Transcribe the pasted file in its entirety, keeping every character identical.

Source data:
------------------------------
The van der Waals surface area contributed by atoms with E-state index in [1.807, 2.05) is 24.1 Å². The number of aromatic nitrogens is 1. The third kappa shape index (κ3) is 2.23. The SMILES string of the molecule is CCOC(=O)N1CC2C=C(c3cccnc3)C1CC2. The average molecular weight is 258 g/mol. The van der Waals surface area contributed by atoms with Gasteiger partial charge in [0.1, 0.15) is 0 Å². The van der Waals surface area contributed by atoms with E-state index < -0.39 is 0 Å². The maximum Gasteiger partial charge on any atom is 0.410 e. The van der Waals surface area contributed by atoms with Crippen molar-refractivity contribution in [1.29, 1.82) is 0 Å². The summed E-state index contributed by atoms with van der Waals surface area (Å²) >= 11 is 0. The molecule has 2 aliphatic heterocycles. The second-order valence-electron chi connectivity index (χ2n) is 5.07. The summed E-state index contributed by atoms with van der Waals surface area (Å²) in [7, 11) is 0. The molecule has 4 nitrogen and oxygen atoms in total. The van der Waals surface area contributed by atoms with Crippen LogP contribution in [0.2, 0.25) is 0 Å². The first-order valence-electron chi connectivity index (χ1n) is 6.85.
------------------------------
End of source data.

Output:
The van der Waals surface area contributed by atoms with E-state index in [1.807, 2.05) is 24.1 Å². The number of aromatic nitrogens is 1. The third kappa shape index (κ3) is 2.23. The SMILES string of the molecule is CCOC(=O)N1CC2C=C(c3cccnc3)C1CC2. The average molecular weight is 258 g/mol. The van der Waals surface area contributed by atoms with Gasteiger partial charge in [0.1, 0.15) is 0 Å². The van der Waals surface area contributed by atoms with E-state index < -0.39 is 0 Å². The maximum Gasteiger partial charge on any atom is 0.410 e. The van der Waals surface area contributed by atoms with Crippen molar-refractivity contribution in [1.29, 1.82) is 0 Å². The summed E-state index contributed by atoms with van der Waals surface area (Å²) >= 11 is 0. The molecule has 2 aliphatic heterocycles. The second-order valence-electron chi connectivity index (χ2n) is 5.07. The summed E-state index contributed by atoms with van der Waals surface area (Å²) in [7, 11) is 0. The molecule has 4 nitrogen and oxygen atoms in total. The van der Waals surface area contributed by atoms with Crippen LogP contribution in [0.2, 0.25) is 0 Å². The first-order valence-electron chi connectivity index (χ1n) is 6.85.